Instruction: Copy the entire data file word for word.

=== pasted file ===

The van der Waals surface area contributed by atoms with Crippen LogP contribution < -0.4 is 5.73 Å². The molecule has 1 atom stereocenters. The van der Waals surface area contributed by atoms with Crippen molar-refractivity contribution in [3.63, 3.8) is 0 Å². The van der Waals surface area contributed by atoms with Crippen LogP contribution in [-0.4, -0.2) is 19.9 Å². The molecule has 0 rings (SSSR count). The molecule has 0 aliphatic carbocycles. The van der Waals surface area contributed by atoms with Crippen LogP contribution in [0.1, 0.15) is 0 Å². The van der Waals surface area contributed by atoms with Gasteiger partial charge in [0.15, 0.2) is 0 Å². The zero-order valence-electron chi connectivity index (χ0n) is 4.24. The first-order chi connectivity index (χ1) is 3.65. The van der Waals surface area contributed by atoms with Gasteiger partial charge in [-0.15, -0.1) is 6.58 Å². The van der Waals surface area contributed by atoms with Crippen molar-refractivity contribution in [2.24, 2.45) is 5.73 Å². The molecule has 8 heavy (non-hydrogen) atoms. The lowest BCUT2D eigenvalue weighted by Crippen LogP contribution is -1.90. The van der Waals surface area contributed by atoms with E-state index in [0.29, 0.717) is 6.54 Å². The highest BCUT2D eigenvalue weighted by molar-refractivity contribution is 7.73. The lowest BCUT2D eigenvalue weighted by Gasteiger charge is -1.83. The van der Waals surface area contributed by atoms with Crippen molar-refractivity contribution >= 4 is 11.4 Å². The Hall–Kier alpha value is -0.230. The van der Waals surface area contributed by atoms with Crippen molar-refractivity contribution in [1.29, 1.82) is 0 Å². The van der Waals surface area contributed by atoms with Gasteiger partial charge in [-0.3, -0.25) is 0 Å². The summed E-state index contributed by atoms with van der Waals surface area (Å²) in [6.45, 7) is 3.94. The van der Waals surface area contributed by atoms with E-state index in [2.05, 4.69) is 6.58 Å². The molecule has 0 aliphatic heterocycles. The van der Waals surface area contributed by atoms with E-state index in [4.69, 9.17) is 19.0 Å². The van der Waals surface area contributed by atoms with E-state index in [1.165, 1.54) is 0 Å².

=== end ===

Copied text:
The van der Waals surface area contributed by atoms with Crippen LogP contribution < -0.4 is 5.73 Å². The molecule has 1 atom stereocenters. The van der Waals surface area contributed by atoms with Crippen molar-refractivity contribution in [3.63, 3.8) is 0 Å². The van der Waals surface area contributed by atoms with Crippen LogP contribution in [-0.4, -0.2) is 19.9 Å². The molecule has 0 rings (SSSR count). The molecule has 0 aliphatic carbocycles. The van der Waals surface area contributed by atoms with Crippen LogP contribution in [0.1, 0.15) is 0 Å². The van der Waals surface area contributed by atoms with Gasteiger partial charge in [0.15, 0.2) is 0 Å². The zero-order valence-electron chi connectivity index (χ0n) is 4.24. The first-order chi connectivity index (χ1) is 3.65. The van der Waals surface area contributed by atoms with Gasteiger partial charge in [-0.15, -0.1) is 6.58 Å². The van der Waals surface area contributed by atoms with Crippen molar-refractivity contribution in [2.24, 2.45) is 5.73 Å². The molecule has 8 heavy (non-hydrogen) atoms. The lowest BCUT2D eigenvalue weighted by Crippen LogP contribution is -1.90. The van der Waals surface area contributed by atoms with E-state index in [0.29, 0.717) is 6.54 Å². The highest BCUT2D eigenvalue weighted by molar-refractivity contribution is 7.73. The lowest BCUT2D eigenvalue weighted by Gasteiger charge is -1.83. The van der Waals surface area contributed by atoms with Crippen molar-refractivity contribution >= 4 is 11.4 Å². The Hall–Kier alpha value is -0.230. The van der Waals surface area contributed by atoms with Crippen molar-refractivity contribution in [1.29, 1.82) is 0 Å². The van der Waals surface area contributed by atoms with Gasteiger partial charge in [-0.3, -0.25) is 0 Å². The summed E-state index contributed by atoms with van der Waals surface area (Å²) in [6.45, 7) is 3.94. The van der Waals surface area contributed by atoms with E-state index in [2.05, 4.69) is 6.58 Å². The molecule has 0 aliphatic heterocycles. The van der Waals surface area contributed by atoms with E-state index in [4.69, 9.17) is 19.0 Å². The van der Waals surface area contributed by atoms with E-state index in [1.165, 1.54) is 0 Å².